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Patterns of Irregular EBT Transactions which are considered TRAFFICKING
TYPE 1 – In a series of EBT transactions there were an unusual number of transactions ending in a same cents value.
This means that the USDA analyzes EBT transaction reports and determines that it was suspicious that so many transactions end in the same cents value. They list the number of transactions ending in x.00 and log the amounts and tally up to see how many transactions there were for each amount. They they review the merchandising prices to see if these amount make sense. The investigator visits the store, takes observations and makes notes. They check to see if the store rounds up or down to make purchases rounded to the nearest whole or half dollar. They check to see if the store promotes specials or packs that justify these patterns.
TYPE 2 – In a series of EBT transactions multiple withdrawals were made from individual benefit accounts in unusually short time frames.
This means that the same person is using their SNAP card over and over in a short time period. The USDA analyzes EBT transactions and determines the frequency with which the same EBT card is used. For example, they will find if a household used the same card on the same day, or within short periods of time ranging between 30 mins and 1 day. They use investigator observations and notes from store visits to see if the store has things that would enable high volume sales with high frequency. The absence of shopping baskets or cars, counter space, staple food items, bulk sizes, conveyor belts, or package deals makes it hard to justify large sales. The USDA assumes that multiple transactions over a short period of time, particularly when the dollar amounts are high, are indicative of trafficking.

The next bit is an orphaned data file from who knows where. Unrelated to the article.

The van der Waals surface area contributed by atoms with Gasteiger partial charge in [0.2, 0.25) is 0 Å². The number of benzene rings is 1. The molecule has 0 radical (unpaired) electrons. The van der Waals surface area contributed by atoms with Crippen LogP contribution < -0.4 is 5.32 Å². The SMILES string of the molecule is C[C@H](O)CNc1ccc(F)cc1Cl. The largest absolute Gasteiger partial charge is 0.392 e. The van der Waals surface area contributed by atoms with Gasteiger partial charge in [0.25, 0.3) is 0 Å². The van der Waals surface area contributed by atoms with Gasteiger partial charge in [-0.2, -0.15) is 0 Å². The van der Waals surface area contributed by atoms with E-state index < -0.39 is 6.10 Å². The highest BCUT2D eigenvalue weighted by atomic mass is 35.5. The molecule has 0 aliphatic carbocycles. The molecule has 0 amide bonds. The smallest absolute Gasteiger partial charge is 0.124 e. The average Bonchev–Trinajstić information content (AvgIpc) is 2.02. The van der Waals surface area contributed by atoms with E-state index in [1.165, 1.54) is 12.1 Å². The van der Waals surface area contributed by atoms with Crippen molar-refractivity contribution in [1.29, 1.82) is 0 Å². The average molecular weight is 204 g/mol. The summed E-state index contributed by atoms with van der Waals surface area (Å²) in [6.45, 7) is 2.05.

TYPE 3 – In a series of EBT transactions, excessively large purchase transactions were made from recipient accounts.
The USDA analyzes EBT transactions and compiles a list of transactions which are “high”. The USDA determines what is high depending on the size and merchandise of the store. The USDA reviews investigator’s observations and notes from store visits to see merchandise pricing. The size of the store, the availability of shopping carts or baskets, the size of the counter contribute to the likelihood of a store making reasonable high volume transactions.
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